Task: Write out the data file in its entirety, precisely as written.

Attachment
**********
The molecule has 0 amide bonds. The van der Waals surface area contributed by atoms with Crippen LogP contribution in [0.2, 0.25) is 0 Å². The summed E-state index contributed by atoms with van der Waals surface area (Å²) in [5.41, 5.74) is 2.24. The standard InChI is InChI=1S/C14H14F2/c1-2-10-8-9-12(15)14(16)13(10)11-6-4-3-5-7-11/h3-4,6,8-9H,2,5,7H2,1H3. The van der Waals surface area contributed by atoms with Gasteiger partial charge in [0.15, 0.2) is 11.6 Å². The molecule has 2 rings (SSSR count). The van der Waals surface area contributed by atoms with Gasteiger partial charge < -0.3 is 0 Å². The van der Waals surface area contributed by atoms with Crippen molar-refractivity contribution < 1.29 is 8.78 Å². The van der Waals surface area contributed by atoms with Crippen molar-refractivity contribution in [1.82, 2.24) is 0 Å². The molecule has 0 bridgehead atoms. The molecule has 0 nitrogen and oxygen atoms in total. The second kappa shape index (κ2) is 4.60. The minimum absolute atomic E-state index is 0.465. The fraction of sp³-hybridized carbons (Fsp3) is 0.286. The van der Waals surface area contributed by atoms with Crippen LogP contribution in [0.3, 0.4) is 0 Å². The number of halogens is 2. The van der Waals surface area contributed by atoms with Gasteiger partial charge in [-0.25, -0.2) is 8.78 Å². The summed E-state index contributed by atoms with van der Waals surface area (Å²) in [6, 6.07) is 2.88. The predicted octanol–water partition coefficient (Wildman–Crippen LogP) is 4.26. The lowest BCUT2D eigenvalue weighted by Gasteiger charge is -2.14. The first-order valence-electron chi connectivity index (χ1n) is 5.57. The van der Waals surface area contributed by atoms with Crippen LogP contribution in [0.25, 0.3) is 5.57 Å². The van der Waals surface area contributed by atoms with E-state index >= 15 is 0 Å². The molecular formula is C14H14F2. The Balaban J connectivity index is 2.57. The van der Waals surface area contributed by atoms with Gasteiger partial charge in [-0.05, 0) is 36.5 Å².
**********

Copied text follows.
The molecule has 0 amide bonds. The van der Waals surface area contributed by atoms with Crippen LogP contribution in [0.2, 0.25) is 0 Å². The summed E-state index contributed by atoms with van der Waals surface area (Å²) in [5.41, 5.74) is 2.24. The standard InChI is InChI=1S/C14H14F2/c1-2-10-8-9-12(15)14(16)13(10)11-6-4-3-5-7-11/h3-4,6,8-9H,2,5,7H2,1H3. The van der Waals surface area contributed by atoms with Gasteiger partial charge in [0.15, 0.2) is 11.6 Å². The molecule has 2 rings (SSSR count). The van der Waals surface area contributed by atoms with Gasteiger partial charge < -0.3 is 0 Å². The van der Waals surface area contributed by atoms with Crippen molar-refractivity contribution < 1.29 is 8.78 Å². The van der Waals surface area contributed by atoms with Crippen molar-refractivity contribution in [1.82, 2.24) is 0 Å². The molecule has 0 bridgehead atoms. The molecule has 0 nitrogen and oxygen atoms in total. The second kappa shape index (κ2) is 4.60. The minimum absolute atomic E-state index is 0.465. The fraction of sp³-hybridized carbons (Fsp3) is 0.286. The van der Waals surface area contributed by atoms with Crippen LogP contribution in [0.3, 0.4) is 0 Å². The number of halogens is 2. The van der Waals surface area contributed by atoms with Gasteiger partial charge in [-0.25, -0.2) is 8.78 Å². The summed E-state index contributed by atoms with van der Waals surface area (Å²) in [6, 6.07) is 2.88. The predicted octanol–water partition coefficient (Wildman–Crippen LogP) is 4.26. The lowest BCUT2D eigenvalue weighted by Gasteiger charge is -2.14. The first-order valence-electron chi connectivity index (χ1n) is 5.57. The van der Waals surface area contributed by atoms with Crippen LogP contribution in [0.25, 0.3) is 5.57 Å². The van der Waals surface area contributed by atoms with E-state index >= 15 is 0 Å². The molecular formula is C14H14F2. The Balaban J connectivity index is 2.57. The van der Waals surface area contributed by atoms with Gasteiger partial charge in [-0.05, 0) is 36.5 Å².